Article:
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Factors and Forces Affecting the Global Macroeconomy

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Two major forces

Olivier Blanchard, the economic counsellor for the IMF (International Monetary Fund), believes there are two major factors and two dominating forces that are shaping the global macroeconomy. In a foreword to the April 2015 edition of the “World Economic Outlook,” he points to the two forces that will have a macroeconomic influence in the medium term:

  • crises legacies
  • fall in potential output growth

Let’s look at these in detail.

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Crises legacies

In writing about crises, Blanchard is referring to the financial crisis that caused the Great Recession and the crisis in the Eurozone.

The global financial crisis, which brought about the Great Recession, left indelible marks on the global economy. Countries around the world had to undertake unprecedented measures to stop a catastrophe like The Great Depression of the 1930s had caused.

The US had to undertake what’s known as quantitative easing three times to try to resuscitate its economy. The Eurozone, which was also hurt by trouble in PIIGS (Portugal, Ireland, Italy, Greece and Spain), continues to feel the effects of the global financial crisis as well.

You can see the impact it had in the movement of the Vanguard FTSE All-World ex US Index Fund (VEU) in the graph above. The ETF, which was launched in March 2007, reached a high of $63.49, but it still hasn’t been able to return to that level.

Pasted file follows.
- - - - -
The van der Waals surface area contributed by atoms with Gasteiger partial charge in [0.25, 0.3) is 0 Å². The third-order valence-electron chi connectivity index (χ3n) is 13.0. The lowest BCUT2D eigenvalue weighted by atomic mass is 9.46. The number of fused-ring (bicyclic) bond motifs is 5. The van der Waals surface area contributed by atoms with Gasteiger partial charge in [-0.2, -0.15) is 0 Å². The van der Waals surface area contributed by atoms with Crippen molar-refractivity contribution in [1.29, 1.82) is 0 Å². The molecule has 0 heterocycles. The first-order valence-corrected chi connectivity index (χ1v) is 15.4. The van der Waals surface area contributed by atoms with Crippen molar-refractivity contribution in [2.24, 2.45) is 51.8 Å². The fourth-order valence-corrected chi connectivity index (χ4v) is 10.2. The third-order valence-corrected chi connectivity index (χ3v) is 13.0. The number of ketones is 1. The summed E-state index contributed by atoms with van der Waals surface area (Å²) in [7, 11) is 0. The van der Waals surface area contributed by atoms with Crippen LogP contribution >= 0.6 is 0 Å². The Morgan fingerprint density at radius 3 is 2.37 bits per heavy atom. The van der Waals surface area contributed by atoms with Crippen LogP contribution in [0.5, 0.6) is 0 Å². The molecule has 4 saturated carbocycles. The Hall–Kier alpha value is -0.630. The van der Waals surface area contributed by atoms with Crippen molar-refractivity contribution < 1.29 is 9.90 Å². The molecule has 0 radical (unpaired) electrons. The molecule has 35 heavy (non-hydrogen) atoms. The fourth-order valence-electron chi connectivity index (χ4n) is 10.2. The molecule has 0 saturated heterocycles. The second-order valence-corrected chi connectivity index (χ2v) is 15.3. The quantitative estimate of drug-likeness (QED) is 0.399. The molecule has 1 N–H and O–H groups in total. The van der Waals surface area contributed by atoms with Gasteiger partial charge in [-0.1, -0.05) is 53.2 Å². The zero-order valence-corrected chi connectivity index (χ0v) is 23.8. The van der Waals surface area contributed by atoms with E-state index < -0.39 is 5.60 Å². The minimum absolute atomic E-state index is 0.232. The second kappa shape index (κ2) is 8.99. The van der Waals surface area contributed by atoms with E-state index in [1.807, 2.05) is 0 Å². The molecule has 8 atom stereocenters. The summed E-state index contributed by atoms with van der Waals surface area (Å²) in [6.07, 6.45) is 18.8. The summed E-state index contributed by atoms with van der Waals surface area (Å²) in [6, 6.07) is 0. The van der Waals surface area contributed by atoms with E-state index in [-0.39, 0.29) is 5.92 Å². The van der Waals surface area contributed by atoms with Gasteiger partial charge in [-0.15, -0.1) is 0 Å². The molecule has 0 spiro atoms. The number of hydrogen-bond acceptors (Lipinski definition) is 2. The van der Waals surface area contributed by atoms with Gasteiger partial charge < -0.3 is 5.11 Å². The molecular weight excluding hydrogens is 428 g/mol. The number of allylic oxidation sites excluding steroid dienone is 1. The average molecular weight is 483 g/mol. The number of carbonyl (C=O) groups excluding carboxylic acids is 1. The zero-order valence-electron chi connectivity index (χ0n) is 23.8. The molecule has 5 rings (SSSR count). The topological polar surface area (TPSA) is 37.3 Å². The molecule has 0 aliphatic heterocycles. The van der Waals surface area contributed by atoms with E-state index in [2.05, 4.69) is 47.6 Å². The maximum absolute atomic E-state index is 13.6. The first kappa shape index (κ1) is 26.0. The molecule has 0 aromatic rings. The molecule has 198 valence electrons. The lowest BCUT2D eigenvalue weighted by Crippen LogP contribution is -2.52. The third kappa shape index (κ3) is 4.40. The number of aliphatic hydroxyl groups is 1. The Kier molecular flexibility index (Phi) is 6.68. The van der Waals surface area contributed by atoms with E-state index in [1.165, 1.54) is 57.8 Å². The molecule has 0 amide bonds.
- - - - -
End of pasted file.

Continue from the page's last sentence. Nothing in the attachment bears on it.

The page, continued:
The iShares MSCI ACWI Index Fund (ACWI) has over half of its assets in US stocks, and counts Apple (AAPL), ExxonMobil (XOM), and Microsoft (MSFT) as its top three holdings. Together, these companies make up a shade less than ~4% of its portfolio. It’s had a CAGR (compound annual growth rate) of just ~3% for the past seven years.

Fall in potential output

Potential output growth refers to the rate of growth in GDP (gross domestic product) at a stable inflation rate.

In advanced economies, potential growth had fallen even before the financial crisis hit. This was primarily because of a drop in productivity and an aging population.

Developing economies have seen a bigger hit in potential growth during and after the recession. Low capital addition, an aging population, and low productivity are all factors in this.

In the next article, we’ll take a look at the two factors that are affecting global growth.

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